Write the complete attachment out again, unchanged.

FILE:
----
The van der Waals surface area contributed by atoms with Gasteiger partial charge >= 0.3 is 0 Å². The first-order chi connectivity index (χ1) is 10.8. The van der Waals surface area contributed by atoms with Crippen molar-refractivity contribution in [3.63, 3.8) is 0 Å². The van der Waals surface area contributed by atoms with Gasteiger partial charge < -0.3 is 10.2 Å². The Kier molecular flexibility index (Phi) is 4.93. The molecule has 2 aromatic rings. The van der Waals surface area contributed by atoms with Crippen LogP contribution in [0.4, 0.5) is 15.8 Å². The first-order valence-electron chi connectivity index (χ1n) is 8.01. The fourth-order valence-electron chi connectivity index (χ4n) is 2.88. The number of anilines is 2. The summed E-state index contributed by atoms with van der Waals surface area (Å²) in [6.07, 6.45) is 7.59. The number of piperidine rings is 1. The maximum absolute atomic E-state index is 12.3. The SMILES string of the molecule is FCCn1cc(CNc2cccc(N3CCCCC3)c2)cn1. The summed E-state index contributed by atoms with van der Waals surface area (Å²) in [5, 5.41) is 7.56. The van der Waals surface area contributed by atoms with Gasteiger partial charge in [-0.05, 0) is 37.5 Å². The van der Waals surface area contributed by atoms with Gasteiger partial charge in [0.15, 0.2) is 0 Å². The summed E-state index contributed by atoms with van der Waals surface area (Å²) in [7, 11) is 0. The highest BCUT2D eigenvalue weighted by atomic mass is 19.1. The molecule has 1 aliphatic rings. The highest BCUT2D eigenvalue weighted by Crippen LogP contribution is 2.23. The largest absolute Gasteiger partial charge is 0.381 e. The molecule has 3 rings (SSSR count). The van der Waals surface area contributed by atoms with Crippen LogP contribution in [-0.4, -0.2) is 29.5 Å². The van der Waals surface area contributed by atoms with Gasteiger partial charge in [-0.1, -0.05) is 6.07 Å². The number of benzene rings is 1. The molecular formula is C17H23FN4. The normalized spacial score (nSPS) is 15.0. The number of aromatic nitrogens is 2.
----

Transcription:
The van der Waals surface area contributed by atoms with Gasteiger partial charge >= 0.3 is 0 Å². The first-order chi connectivity index (χ1) is 10.8. The van der Waals surface area contributed by atoms with Crippen molar-refractivity contribution in [3.63, 3.8) is 0 Å². The van der Waals surface area contributed by atoms with Gasteiger partial charge < -0.3 is 10.2 Å². The Kier molecular flexibility index (Phi) is 4.93. The molecule has 2 aromatic rings. The van der Waals surface area contributed by atoms with Crippen LogP contribution in [0.4, 0.5) is 15.8 Å². The first-order valence-electron chi connectivity index (χ1n) is 8.01. The fourth-order valence-electron chi connectivity index (χ4n) is 2.88. The number of anilines is 2. The summed E-state index contributed by atoms with van der Waals surface area (Å²) in [6.07, 6.45) is 7.59. The number of piperidine rings is 1. The maximum absolute atomic E-state index is 12.3. The SMILES string of the molecule is FCCn1cc(CNc2cccc(N3CCCCC3)c2)cn1. The summed E-state index contributed by atoms with van der Waals surface area (Å²) in [5, 5.41) is 7.56. The van der Waals surface area contributed by atoms with Gasteiger partial charge in [-0.05, 0) is 37.5 Å². The van der Waals surface area contributed by atoms with Gasteiger partial charge in [0.15, 0.2) is 0 Å². The summed E-state index contributed by atoms with van der Waals surface area (Å²) in [7, 11) is 0. The highest BCUT2D eigenvalue weighted by atomic mass is 19.1. The molecule has 1 aliphatic rings. The highest BCUT2D eigenvalue weighted by Crippen LogP contribution is 2.23. The largest absolute Gasteiger partial charge is 0.381 e. The molecule has 3 rings (SSSR count). The van der Waals surface area contributed by atoms with Crippen LogP contribution in [-0.4, -0.2) is 29.5 Å². The van der Waals surface area contributed by atoms with Gasteiger partial charge in [-0.1, -0.05) is 6.07 Å². The number of benzene rings is 1. The molecular formula is C17H23FN4. The normalized spacial score (nSPS) is 15.0. The number of aromatic nitrogens is 2.